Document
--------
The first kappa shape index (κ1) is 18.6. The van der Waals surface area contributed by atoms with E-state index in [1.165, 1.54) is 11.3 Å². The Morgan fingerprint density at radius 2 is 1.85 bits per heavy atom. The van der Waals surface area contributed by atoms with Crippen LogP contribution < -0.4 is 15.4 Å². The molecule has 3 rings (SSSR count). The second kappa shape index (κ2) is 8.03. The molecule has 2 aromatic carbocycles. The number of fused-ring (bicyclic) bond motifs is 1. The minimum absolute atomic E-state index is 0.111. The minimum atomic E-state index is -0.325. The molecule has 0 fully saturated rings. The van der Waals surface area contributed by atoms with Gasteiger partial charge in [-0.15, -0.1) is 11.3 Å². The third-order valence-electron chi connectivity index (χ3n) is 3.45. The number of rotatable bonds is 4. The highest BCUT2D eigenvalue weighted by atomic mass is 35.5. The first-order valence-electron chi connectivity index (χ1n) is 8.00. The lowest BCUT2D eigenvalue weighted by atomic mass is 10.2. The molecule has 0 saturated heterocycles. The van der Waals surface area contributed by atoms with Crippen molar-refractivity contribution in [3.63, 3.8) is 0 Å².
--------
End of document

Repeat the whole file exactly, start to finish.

The first kappa shape index (κ1) is 18.6. The van der Waals surface area contributed by atoms with E-state index in [1.165, 1.54) is 11.3 Å². The Morgan fingerprint density at radius 2 is 1.85 bits per heavy atom. The van der Waals surface area contributed by atoms with Crippen LogP contribution < -0.4 is 15.4 Å². The molecule has 3 rings (SSSR count). The second kappa shape index (κ2) is 8.03. The molecule has 2 aromatic carbocycles. The number of fused-ring (bicyclic) bond motifs is 1. The minimum absolute atomic E-state index is 0.111. The minimum atomic E-state index is -0.325. The molecule has 0 fully saturated rings. The van der Waals surface area contributed by atoms with Gasteiger partial charge in [-0.15, -0.1) is 11.3 Å². The third-order valence-electron chi connectivity index (χ3n) is 3.45. The number of rotatable bonds is 4. The highest BCUT2D eigenvalue weighted by atomic mass is 35.5. The first-order valence-electron chi connectivity index (χ1n) is 8.00. The lowest BCUT2D eigenvalue weighted by atomic mass is 10.2. The molecule has 0 saturated heterocycles. The van der Waals surface area contributed by atoms with Crippen molar-refractivity contribution in [3.63, 3.8) is 0 Å².